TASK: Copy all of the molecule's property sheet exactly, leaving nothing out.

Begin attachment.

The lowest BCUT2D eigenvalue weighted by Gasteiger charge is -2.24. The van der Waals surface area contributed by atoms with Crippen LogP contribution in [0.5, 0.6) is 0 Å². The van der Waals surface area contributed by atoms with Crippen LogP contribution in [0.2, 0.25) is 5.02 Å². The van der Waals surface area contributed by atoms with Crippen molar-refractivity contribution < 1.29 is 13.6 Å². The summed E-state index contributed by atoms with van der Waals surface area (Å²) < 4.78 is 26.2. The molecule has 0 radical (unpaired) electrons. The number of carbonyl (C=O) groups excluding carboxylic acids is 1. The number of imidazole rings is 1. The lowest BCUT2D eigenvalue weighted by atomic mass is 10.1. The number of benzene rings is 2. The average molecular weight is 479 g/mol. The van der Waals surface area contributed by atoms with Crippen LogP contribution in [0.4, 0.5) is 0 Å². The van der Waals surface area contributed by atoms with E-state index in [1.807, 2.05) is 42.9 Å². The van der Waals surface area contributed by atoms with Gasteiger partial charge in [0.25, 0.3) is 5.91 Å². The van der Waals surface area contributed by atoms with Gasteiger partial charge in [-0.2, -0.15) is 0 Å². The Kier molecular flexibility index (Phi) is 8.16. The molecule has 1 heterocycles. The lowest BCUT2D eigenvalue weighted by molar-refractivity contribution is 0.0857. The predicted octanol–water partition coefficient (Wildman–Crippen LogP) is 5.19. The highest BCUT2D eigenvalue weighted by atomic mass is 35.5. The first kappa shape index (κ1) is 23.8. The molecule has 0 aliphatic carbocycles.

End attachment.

The lowest BCUT2D eigenvalue weighted by Gasteiger charge is -2.24. The van der Waals surface area contributed by atoms with Crippen LogP contribution in [0.5, 0.6) is 0 Å². The van der Waals surface area contributed by atoms with Crippen LogP contribution in [0.2, 0.25) is 5.02 Å². The van der Waals surface area contributed by atoms with Crippen molar-refractivity contribution < 1.29 is 13.6 Å². The summed E-state index contributed by atoms with van der Waals surface area (Å²) < 4.78 is 26.2. The molecule has 0 radical (unpaired) electrons. The number of carbonyl (C=O) groups excluding carboxylic acids is 1. The number of imidazole rings is 1. The lowest BCUT2D eigenvalue weighted by atomic mass is 10.1. The number of benzene rings is 2. The average molecular weight is 479 g/mol. The van der Waals surface area contributed by atoms with Crippen LogP contribution in [0.4, 0.5) is 0 Å². The van der Waals surface area contributed by atoms with E-state index in [1.807, 2.05) is 42.9 Å². The van der Waals surface area contributed by atoms with Gasteiger partial charge in [0.25, 0.3) is 5.91 Å². The van der Waals surface area contributed by atoms with Gasteiger partial charge in [-0.2, -0.15) is 0 Å². The Kier molecular flexibility index (Phi) is 8.16. The molecule has 1 heterocycles. The lowest BCUT2D eigenvalue weighted by molar-refractivity contribution is 0.0857. The predicted octanol–water partition coefficient (Wildman–Crippen LogP) is 5.19. The highest BCUT2D eigenvalue weighted by atomic mass is 35.5. The first kappa shape index (κ1) is 23.8. The molecule has 0 aliphatic carbocycles.